Ah,the C Corp. The choice of big business and publicly traded companies. C Corps are vilified in politics, thought to cause all the ills of the capitalist society, and referred to as “greedy.”
There are a lot of good things about C Corps. Let’s dispel some myths.There are several entity types available when you start a new business. Each has it’s own benefits and drawbacks.
Let’s start with a discussion of corporations in general, which I did not get into in my post on S Corps. Corporations are organizations of people who have met the legal requirements to operate as a single “person” or entity. Corporations can enter into contracts, and engage in transactions as its own entity.
Both C Corps and S Corps are governed by a board of directors and run by “the C Suite”, or the Chiefs – Chief Exective Officer, Chief Financial Officer, Chief Operations Officer, Chief Technology Officer, and usually the President (although the President and CEO are often the same person).
C Corps are also the most complex of entity types. There are more formalities in how the corporation is managed.
Meetings of the board of directors take place at least yearly, and can take place anywhere in the world. Proper notice must be given, and minutes kept, and these meetings are much more formal than LLCs.
Corporations are owned by shareholders or stockholders, who own shares of stock, which grant them certain rights, depending on the type of shares issued.
Common stock usually has voting rights. However, common stockholders are last in line to receive funds in the event of a bankruptcy.
Preferred stockholders do not have voting rights, They do get “preferred” status in the event of bankruptcy – they get paid back before common stockholders.
In a C Corp, there are no limitations on the type of entity that can hold stock. If you remember, an S Corp is limited to 100 shareholders, who must be US persons (living in the US or US citizens – foreign entities are not allowed to hold stock in an S Corp.
C Corps can have as many stockholders as there are shares of stock. They are often, but not always, traded on the stock exchanges (NYSE, DOW, or S&P 500). Thus, it is common for C Corps to have thousands of shares available. These shares can be traded, inherited, sold, and so forth. The corporation itself can be sold.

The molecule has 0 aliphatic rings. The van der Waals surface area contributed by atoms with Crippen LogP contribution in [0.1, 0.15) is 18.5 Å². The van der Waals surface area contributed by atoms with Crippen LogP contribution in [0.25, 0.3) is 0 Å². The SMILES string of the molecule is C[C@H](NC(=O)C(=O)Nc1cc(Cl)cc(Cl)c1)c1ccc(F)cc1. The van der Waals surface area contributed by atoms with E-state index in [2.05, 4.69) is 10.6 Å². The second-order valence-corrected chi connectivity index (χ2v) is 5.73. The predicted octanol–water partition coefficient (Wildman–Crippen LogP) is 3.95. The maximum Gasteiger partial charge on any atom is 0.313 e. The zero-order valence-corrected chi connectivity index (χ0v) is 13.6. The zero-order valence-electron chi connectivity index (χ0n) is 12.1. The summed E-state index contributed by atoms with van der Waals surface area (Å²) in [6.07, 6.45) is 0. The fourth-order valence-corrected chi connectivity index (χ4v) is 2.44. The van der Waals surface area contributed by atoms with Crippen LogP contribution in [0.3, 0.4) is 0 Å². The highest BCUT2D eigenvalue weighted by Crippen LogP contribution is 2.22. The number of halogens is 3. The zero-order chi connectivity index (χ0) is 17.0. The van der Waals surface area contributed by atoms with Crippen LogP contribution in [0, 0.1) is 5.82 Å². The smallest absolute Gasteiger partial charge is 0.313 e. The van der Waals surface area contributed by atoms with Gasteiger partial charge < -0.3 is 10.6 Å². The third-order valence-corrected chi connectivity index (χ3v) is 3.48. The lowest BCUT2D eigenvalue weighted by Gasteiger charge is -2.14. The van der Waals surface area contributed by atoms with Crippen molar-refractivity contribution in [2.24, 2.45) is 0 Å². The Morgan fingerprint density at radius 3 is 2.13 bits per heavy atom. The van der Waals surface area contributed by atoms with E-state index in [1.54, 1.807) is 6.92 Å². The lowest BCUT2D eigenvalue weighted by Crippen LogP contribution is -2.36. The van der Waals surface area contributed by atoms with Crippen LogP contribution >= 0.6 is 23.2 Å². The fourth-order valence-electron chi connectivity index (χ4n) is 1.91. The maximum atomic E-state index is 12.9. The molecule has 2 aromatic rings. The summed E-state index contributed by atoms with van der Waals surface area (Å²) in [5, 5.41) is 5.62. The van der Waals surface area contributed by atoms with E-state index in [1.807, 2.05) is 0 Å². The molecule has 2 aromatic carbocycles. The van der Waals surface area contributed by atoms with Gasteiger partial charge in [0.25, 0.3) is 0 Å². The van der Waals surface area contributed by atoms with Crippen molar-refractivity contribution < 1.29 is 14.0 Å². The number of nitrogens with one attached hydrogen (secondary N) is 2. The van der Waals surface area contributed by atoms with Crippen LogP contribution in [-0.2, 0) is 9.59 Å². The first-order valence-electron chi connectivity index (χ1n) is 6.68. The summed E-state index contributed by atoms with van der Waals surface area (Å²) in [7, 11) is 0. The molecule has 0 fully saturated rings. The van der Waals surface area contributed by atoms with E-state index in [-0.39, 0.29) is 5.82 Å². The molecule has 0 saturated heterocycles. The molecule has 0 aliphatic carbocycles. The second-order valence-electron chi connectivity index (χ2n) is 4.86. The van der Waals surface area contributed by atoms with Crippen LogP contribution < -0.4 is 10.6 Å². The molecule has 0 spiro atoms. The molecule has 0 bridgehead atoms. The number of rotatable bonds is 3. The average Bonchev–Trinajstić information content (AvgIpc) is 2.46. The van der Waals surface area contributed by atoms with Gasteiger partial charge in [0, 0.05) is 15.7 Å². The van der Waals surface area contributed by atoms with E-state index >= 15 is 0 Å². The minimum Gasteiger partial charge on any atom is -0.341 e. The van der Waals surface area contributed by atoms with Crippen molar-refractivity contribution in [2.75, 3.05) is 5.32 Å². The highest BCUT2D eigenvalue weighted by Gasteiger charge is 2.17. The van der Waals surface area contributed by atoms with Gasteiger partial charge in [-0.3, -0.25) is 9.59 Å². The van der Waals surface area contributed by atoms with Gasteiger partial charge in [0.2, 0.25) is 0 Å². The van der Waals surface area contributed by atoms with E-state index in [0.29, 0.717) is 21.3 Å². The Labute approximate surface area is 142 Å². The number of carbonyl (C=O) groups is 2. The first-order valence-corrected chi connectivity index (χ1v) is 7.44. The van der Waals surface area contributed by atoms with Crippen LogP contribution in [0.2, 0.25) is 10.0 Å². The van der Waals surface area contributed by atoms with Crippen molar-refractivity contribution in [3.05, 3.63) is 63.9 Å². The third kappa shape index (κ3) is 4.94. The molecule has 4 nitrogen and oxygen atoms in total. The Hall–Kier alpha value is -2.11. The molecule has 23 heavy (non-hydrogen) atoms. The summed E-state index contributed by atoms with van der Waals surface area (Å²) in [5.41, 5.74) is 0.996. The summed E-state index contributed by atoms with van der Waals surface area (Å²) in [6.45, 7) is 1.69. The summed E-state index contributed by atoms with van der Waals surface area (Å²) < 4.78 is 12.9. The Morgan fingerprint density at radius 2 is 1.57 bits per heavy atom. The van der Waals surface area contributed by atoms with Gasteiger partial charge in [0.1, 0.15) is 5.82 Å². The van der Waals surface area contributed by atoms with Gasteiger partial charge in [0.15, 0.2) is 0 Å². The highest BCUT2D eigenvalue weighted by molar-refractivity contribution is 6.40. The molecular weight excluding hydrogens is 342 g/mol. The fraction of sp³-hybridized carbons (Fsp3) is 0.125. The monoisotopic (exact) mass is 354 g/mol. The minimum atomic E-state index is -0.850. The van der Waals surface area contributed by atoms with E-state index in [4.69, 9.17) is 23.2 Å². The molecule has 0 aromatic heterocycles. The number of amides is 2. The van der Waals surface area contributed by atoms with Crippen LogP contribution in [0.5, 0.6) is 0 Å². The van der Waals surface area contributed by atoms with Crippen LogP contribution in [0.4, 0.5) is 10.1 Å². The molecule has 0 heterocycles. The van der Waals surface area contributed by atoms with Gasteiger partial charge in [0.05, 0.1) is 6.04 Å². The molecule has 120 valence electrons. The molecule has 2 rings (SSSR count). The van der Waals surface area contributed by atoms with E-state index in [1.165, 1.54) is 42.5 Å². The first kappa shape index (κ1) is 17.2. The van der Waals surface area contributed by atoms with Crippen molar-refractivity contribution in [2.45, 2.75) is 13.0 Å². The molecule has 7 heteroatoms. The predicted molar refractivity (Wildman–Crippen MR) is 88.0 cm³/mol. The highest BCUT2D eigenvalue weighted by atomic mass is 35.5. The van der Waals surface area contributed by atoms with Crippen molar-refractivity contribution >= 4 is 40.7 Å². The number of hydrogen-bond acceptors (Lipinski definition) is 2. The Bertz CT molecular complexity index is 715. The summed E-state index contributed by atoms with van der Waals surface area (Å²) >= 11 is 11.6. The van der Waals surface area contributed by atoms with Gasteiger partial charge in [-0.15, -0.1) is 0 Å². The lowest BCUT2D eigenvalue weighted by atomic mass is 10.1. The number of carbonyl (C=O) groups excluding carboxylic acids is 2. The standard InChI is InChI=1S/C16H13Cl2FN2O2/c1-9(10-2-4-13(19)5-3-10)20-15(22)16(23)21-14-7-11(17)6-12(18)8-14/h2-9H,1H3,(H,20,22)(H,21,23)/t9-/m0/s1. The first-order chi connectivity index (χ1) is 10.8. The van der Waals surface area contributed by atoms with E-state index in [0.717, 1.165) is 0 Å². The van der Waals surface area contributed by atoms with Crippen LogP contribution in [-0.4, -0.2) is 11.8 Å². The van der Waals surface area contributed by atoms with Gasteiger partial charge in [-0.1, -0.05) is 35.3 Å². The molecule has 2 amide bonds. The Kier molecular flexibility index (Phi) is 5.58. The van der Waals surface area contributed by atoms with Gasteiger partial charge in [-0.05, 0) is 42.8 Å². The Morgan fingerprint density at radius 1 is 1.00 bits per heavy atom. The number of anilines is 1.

Due to the Sarbanes-Oxley act, the upper management can be held responsible for bad acting. Sarbanes-Oxley was passed due to the wrongdoings of corporations such as Enron, WorldCom, and Arthur Anderson (which collapsed due to their complicit behavior in covering up the accounting issues that overstated net income.)
With that said, the shareholders are not responsible for the debts of the firm. Their liability extends only to the possible loss of their investment, and nothing more.
For tax purposes, C Corps are subject to “double” taxation. In other words, the corporation pays tax on its income, after offsets for losses, deductions, credits, and so forth. It then pays dividends on after tax income. The shareholders then pay personal income tax on the dividends. This scares a lot of small business owners off – but there are ways to reduce or eliminate double taxation.
Donna Harris holds a BSci in Accounting and is the owner of Bookkeeping Made Simple.
Donna Harris, BSci Accounting, MBA student, founded Bookkeeping Made Simple with the understanding that small businesses is the heart of the American economy. After offering to do books for a friend who said he didn't have enough work to keep someone in the office 20 hours a week, she recognized the need for an efficient, online system. She has 20 years of bookkeeping and accounting experience and is excited to help small business owners achieve their goals. She enjoys spending time with her family and traveling whenever possible. She also loves reading, hiking, camping, cooking, yoga, and fitness. A huge believer in lifelong education, she is currently working on her MBA.